I’m writing this in Microsoft Word on an iPad. I have a Bluetooth keyboard and am using Word 2010. You might be asking how I’m doing that.
Welcome to the Cloud.
Without realizing it I’ve got to a place where much of what I now do is dependent as much on things happening in some virtual space as it is on whatever device I happen to be using. In this case I’m using the rather wonderful OnLive Desktop. A full instance of Windows 7 running as a virtual machine in the cloud with Microsoft Office installed (minus Outlook).
All of my photos and music are in Apple’s iCloud. As my whole family use Apple devices our entire media library (which is bigger than can be stored on any one device) is available instantly to each of us. We share a calendar that exists in the cloud. Share photos instantly from our camera phones.
All my files are stored in Dropbox. And Dropbox itself is linked to CloudOn so that whether a file was created in native Microsoft applications or Apple applications it doesn’t matter. CloudOn allows you to open Microsoft Office files in their native application directly from the attachment in Mail on an iPad. For free!
I have multiple email accounts, along with attendant folders of mail, in cloud accounts available from any device.
I use cloud applications like the rather wonderful Prezi to create presentations. I read magazines like MIT’s Technology Review in the cloud – it’s a complete replica of the print magazine (which I no longer get) available through a browser using technology from onswipe.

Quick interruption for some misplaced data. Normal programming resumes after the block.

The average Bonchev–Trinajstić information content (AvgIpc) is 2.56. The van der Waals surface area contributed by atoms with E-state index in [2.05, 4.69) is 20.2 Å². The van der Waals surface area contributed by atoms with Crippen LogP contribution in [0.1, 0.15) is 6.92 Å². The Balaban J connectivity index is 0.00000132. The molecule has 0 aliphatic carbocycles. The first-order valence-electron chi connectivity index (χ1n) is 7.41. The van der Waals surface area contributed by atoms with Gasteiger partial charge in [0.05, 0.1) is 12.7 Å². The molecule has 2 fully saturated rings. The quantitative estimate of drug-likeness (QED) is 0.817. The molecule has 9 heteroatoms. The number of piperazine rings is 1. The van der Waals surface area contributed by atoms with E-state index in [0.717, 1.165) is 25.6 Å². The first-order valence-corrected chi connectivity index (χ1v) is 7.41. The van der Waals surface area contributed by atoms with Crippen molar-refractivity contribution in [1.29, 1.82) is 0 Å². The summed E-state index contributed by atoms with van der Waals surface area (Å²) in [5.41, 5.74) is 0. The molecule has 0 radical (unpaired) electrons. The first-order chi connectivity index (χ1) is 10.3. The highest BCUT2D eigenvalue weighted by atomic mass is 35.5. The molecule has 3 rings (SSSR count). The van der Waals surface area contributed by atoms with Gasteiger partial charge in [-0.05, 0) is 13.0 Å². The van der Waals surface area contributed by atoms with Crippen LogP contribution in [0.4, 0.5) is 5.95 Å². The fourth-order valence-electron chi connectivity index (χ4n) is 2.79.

Many other applications that I use now have synchronizing capabilities. While not strictly cloud applications they use the cloud. Evernote keeps my notes available for any of my devices. Wunderlist does the same for tasks and reminders. The gorgeous Flipboard aggregates all sorts of content to create a personal magazine and, again, synchronizes what I’ve read, added or deleted across multiple touch screen devices (where’s my Mac version though Flipboard?).
There is one thing that all these cloud applications have in common. They are all either completely or mostly dependent on my device being connected to the Internet. Without that I can do nothing – or in some cases very little. One of my previous blog posts likened broadband Internet access to the power grid. I become more convinced every day that high quality, unrestricted access to the Internet is a necessity for a properly functioning modern society.
But here’s the thing. To some it feels like we’ve gone back in time. When I first started work I entered an office where people had green screen monitors. Everything they accessed was over a network. The terminal was just a cathode ray tube – a completely dumb device. I also remember that being swept away when everyone got PC’s. It was amazing that they were in color but also that you could load applications directly onto the machine.
So it certainly could appear as if we are simply returning to the dumb terminal days. But I don’t think so. I think we are combining the best of both worlds. The new devices certainly aren’t dumb. They are graphically powerful and many have touch interfaces. The ability, and our desire, to run native applications aren’t going away any time soon. But the inherent collaborative and sharing benefits that come from being connected to a network are being added to the intelligent terminal. In a sense we were operating PCs as individuals in glorious isolation. We are now truly becoming part of a connected and collaborative world. I think that’s a good thing.